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Future of Texas - Unscripted: Creating a Brain Institute of Texas

Published Apr 30, 2021 by A.J. Mistretta

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In this episode of Future of Texas – Unscripted, we discuss the legislation creating the Brain Institute of Texas (BITx). Partnership Vice President of Public Policy and Advocacy, Lindsay Munoz, discusses with Partnership Director of Public Policy, Ben Melson.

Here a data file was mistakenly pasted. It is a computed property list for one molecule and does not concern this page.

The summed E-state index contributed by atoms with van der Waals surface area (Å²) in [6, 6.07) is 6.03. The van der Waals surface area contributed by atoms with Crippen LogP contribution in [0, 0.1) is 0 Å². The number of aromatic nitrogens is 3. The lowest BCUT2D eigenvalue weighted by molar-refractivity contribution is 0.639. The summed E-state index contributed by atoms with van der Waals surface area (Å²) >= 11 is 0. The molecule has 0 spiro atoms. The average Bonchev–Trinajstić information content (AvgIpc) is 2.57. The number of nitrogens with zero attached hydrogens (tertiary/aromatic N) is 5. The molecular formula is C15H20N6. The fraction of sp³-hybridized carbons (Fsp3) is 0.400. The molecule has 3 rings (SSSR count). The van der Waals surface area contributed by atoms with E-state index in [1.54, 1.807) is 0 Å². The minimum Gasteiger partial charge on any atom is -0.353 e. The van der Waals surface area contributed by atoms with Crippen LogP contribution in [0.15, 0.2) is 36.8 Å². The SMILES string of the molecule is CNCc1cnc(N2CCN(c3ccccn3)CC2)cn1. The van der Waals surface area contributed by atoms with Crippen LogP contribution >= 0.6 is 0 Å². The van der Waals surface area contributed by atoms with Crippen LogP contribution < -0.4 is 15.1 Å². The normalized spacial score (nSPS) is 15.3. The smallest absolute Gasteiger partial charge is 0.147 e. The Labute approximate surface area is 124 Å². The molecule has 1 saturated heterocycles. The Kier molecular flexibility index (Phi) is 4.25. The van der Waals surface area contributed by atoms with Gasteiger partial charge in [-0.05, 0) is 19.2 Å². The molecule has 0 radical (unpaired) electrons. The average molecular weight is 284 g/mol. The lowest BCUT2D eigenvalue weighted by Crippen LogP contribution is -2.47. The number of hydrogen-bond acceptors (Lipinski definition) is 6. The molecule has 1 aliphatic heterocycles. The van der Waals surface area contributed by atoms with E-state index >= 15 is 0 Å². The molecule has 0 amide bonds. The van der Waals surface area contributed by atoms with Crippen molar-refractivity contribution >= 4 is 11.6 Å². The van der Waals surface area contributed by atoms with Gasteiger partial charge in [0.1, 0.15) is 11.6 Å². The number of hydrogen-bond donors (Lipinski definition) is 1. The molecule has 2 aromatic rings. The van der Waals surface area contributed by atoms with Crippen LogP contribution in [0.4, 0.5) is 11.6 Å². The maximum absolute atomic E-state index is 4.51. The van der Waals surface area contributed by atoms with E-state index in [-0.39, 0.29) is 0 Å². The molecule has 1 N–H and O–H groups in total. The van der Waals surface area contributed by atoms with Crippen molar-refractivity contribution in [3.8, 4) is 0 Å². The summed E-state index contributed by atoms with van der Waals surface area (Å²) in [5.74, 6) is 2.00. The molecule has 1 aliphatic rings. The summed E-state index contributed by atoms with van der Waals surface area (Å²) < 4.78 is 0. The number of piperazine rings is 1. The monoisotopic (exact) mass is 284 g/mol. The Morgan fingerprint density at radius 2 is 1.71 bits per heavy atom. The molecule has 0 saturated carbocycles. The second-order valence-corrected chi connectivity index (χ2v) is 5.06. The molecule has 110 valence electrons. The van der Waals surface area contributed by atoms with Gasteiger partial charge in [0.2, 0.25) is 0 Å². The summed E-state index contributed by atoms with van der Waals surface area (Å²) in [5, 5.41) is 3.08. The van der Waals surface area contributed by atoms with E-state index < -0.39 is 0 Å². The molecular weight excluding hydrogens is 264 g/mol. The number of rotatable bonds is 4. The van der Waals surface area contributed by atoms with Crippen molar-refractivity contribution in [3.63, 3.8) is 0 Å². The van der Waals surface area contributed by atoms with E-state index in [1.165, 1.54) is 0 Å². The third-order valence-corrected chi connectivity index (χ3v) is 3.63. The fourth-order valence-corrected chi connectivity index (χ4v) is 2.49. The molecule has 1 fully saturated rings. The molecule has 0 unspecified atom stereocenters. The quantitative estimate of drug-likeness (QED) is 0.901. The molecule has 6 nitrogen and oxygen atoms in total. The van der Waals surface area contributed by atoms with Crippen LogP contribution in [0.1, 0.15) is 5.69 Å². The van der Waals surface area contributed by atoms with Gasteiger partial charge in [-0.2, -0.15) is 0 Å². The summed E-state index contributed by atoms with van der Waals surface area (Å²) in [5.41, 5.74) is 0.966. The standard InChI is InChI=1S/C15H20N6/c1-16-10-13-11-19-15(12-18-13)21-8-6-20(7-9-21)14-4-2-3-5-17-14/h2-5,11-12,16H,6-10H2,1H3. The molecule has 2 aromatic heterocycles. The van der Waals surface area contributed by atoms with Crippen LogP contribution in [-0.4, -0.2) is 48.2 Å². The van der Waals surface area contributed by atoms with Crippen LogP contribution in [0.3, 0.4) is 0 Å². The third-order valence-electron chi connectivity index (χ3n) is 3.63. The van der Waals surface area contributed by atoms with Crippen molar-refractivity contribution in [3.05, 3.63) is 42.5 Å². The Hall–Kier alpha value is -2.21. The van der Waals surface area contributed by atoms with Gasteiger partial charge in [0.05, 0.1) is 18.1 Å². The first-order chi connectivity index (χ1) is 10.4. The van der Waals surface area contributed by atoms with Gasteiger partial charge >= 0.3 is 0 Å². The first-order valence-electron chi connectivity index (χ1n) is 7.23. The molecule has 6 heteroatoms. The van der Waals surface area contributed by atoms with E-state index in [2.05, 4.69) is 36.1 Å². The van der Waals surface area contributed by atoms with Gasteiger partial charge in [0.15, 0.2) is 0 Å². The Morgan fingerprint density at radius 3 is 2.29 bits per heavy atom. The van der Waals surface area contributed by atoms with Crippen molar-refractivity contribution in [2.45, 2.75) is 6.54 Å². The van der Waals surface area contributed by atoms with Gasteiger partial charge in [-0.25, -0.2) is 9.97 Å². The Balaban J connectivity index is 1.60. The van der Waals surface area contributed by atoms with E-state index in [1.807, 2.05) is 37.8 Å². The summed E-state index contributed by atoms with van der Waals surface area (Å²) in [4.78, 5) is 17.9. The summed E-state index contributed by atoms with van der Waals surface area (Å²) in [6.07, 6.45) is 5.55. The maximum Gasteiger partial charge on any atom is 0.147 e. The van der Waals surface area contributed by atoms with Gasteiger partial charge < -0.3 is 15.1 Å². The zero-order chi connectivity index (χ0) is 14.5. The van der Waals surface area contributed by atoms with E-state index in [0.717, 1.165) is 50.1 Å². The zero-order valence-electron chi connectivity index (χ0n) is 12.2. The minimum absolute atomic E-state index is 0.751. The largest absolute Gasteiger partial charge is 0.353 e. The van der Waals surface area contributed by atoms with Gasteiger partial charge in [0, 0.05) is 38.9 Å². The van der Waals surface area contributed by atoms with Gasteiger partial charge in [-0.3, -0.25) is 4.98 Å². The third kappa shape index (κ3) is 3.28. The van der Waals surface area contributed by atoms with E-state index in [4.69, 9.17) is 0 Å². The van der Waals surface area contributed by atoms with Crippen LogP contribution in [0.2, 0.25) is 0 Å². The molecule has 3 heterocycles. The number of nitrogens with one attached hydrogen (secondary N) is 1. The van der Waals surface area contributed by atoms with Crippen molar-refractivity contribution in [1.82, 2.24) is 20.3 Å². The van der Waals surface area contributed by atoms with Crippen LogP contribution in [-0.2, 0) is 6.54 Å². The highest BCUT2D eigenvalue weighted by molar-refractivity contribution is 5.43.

In this episode we cover:

  • Upcoming deadlines in the final days of the legislative session
  • The state budget goes to conference committee
  • Census numbers are rolled out
  • Brain Institute of Texas has its day in the Texas House

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Infrastructure, Protecting the Texas Coastline, and the Energy Transition Top Discussions During Partnership D.C. Fly-In